Hospitals see drastic decrease in non-COVID patients at emergency rooms
INDIANAPOLIS (WISH) — While hospitals have been inundated with COVID-19 patients over the last month, some have seen a drastic decrease in emergency room visits for other ailments, begging the question, what happened to all other patients?
In Indianapolis, before the pandemic, it wouldn’t be unusual for an emergency room to be full of patients both with and without serious ailments. Since the “stay at home” order, hospitals across the country have seen a major change in who is coming through their doors.
“In many parts of the country, including here locally, we have seen emergency department visits drop by as much as 50 percent,” said ,Dr. Christopher Doehring Franciscan Health vice president of medical affairs.
Part of the decrease is patients who would have otherwise gone to the emergency room for non-emergent needs but are now following up virtually with a primary care provider or just staying home. But there is another population of patients missing: those who aren’t coming to the hospital but probably should be.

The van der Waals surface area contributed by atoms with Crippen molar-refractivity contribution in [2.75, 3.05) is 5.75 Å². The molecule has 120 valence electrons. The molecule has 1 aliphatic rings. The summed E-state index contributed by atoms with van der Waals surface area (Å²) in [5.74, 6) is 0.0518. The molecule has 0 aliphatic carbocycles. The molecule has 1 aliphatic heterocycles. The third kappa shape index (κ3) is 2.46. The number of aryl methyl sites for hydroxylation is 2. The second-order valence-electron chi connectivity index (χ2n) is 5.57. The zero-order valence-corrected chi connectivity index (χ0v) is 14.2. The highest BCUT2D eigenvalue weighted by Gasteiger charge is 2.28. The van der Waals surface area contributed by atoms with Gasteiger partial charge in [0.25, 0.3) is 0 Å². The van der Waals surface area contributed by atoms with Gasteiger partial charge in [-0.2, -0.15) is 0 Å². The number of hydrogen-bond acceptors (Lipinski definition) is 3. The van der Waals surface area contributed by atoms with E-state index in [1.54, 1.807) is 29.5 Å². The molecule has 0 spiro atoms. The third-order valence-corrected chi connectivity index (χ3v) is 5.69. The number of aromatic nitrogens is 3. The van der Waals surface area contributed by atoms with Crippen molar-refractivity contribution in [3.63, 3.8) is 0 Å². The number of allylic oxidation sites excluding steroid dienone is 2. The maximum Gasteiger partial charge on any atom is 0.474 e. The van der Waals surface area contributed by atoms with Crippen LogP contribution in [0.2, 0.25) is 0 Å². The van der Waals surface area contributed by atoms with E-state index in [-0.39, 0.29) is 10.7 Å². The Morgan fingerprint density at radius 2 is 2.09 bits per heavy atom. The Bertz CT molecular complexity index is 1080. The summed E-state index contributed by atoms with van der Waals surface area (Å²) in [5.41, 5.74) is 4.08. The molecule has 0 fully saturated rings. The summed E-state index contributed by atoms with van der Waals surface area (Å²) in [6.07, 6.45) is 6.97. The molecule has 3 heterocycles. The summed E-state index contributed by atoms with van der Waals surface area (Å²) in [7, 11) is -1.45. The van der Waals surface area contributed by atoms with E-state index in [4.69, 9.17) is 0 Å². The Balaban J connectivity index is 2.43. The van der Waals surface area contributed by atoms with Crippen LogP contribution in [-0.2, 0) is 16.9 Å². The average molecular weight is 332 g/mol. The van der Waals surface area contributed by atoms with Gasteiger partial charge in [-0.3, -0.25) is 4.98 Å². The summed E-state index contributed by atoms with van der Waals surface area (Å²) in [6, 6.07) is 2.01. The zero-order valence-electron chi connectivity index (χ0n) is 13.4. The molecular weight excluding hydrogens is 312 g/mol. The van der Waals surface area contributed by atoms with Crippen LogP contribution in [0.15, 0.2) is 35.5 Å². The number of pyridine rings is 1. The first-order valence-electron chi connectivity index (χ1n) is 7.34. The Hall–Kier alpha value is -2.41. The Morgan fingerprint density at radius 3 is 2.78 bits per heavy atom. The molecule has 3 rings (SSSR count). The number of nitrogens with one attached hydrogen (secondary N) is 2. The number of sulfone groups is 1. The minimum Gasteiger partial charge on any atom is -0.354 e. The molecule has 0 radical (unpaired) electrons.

“Unfortunately I think what we are also experiencing is people delaying coming to the emergency department in true emergencies and in many cases having a poor or potentially tragic outcome,” said Doehring.
As the traditional patient numbers drop, hospitals are seeing an increase in people dying at home from serious issues that would normally send someone to the ER.
“Chest pain or severe headache, vision changes, some sort of weakness on one side or the other — any of those types of symptoms do warrant coming in to be seen,” said Doehring.
There is something to be said for the change in lifestyle that the “stay at home” order has forced people into that could also be affecting the number of hospital visits.
“Different levels of stress. Different levels of exertion potentially,” said Doehring. He continued, “Because there aren’t as many people out in their vehicles and there aren’t as much of the types of things that would lead to those severe traumas.”
So are people avoiding the hospital because of fear or misunderstanding of what the “stay at home” order means?
“Listen to your body. Don’t ignore some of those types of symptoms,” said Doehring.
In hospitals locally, 40-60% of patients that are in the ICU are not COVID-19 related.
If you are experiencing a true medical emergency, you are encouraged to either call 911 or go to the nearest hospital.